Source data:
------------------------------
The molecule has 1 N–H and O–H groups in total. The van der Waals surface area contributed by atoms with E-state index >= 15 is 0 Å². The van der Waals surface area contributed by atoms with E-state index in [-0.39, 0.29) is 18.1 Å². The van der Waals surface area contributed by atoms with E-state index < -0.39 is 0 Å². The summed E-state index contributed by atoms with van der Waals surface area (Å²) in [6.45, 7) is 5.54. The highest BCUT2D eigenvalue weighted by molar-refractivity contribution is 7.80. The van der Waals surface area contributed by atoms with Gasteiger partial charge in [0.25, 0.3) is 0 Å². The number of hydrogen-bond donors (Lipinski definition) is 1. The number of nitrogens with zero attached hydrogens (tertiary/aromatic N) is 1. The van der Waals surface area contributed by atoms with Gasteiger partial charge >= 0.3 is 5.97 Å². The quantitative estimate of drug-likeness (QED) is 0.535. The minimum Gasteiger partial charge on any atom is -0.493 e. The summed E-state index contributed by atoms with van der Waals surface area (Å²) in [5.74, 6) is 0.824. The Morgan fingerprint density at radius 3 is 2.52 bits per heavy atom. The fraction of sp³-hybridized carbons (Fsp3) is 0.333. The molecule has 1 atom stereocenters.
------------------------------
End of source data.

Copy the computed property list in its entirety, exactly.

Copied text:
The molecule has 1 N–H and O–H groups in total. The van der Waals surface area contributed by atoms with E-state index >= 15 is 0 Å². The van der Waals surface area contributed by atoms with E-state index in [-0.39, 0.29) is 18.1 Å². The van der Waals surface area contributed by atoms with E-state index < -0.39 is 0 Å². The summed E-state index contributed by atoms with van der Waals surface area (Å²) in [6.45, 7) is 5.54. The highest BCUT2D eigenvalue weighted by molar-refractivity contribution is 7.80. The van der Waals surface area contributed by atoms with Gasteiger partial charge in [0.25, 0.3) is 0 Å². The number of hydrogen-bond donors (Lipinski definition) is 1. The number of nitrogens with zero attached hydrogens (tertiary/aromatic N) is 1. The van der Waals surface area contributed by atoms with Gasteiger partial charge >= 0.3 is 5.97 Å². The quantitative estimate of drug-likeness (QED) is 0.535. The minimum Gasteiger partial charge on any atom is -0.493 e. The summed E-state index contributed by atoms with van der Waals surface area (Å²) in [5.74, 6) is 0.824. The Morgan fingerprint density at radius 3 is 2.52 bits per heavy atom. The fraction of sp³-hybridized carbons (Fsp3) is 0.333. The molecule has 1 atom stereocenters.